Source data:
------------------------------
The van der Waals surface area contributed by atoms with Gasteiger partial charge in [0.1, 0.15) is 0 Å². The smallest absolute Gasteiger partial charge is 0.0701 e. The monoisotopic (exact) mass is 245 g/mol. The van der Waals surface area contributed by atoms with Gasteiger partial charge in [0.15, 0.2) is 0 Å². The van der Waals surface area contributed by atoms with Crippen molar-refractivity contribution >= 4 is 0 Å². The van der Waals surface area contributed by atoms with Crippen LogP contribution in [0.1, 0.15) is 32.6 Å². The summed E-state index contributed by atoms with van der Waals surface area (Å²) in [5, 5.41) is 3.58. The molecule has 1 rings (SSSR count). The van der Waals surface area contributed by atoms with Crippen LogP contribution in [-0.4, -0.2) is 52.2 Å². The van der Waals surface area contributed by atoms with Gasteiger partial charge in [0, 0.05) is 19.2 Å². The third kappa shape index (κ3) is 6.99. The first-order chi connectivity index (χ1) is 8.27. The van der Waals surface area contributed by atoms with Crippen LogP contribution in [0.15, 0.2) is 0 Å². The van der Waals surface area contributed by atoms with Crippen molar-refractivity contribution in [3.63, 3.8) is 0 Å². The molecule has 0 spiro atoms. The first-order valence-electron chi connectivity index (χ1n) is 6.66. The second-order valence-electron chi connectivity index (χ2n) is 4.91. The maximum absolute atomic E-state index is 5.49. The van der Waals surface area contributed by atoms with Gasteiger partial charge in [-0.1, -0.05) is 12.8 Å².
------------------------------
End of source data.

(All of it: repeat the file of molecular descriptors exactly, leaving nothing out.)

The van der Waals surface area contributed by atoms with Gasteiger partial charge in [0.1, 0.15) is 0 Å². The smallest absolute Gasteiger partial charge is 0.0701 e. The monoisotopic (exact) mass is 245 g/mol. The van der Waals surface area contributed by atoms with Gasteiger partial charge in [0.15, 0.2) is 0 Å². The van der Waals surface area contributed by atoms with Crippen molar-refractivity contribution >= 4 is 0 Å². The van der Waals surface area contributed by atoms with Crippen LogP contribution in [0.1, 0.15) is 32.6 Å². The summed E-state index contributed by atoms with van der Waals surface area (Å²) in [5, 5.41) is 3.58. The molecule has 1 rings (SSSR count). The van der Waals surface area contributed by atoms with Crippen LogP contribution in [-0.4, -0.2) is 52.2 Å². The van der Waals surface area contributed by atoms with Gasteiger partial charge in [0, 0.05) is 19.2 Å². The third kappa shape index (κ3) is 6.99. The first-order chi connectivity index (χ1) is 8.27. The van der Waals surface area contributed by atoms with Crippen LogP contribution in [0.15, 0.2) is 0 Å². The van der Waals surface area contributed by atoms with Crippen molar-refractivity contribution in [3.63, 3.8) is 0 Å². The molecule has 0 spiro atoms. The first-order valence-electron chi connectivity index (χ1n) is 6.66. The second-order valence-electron chi connectivity index (χ2n) is 4.91. The maximum absolute atomic E-state index is 5.49. The van der Waals surface area contributed by atoms with Gasteiger partial charge in [-0.1, -0.05) is 12.8 Å².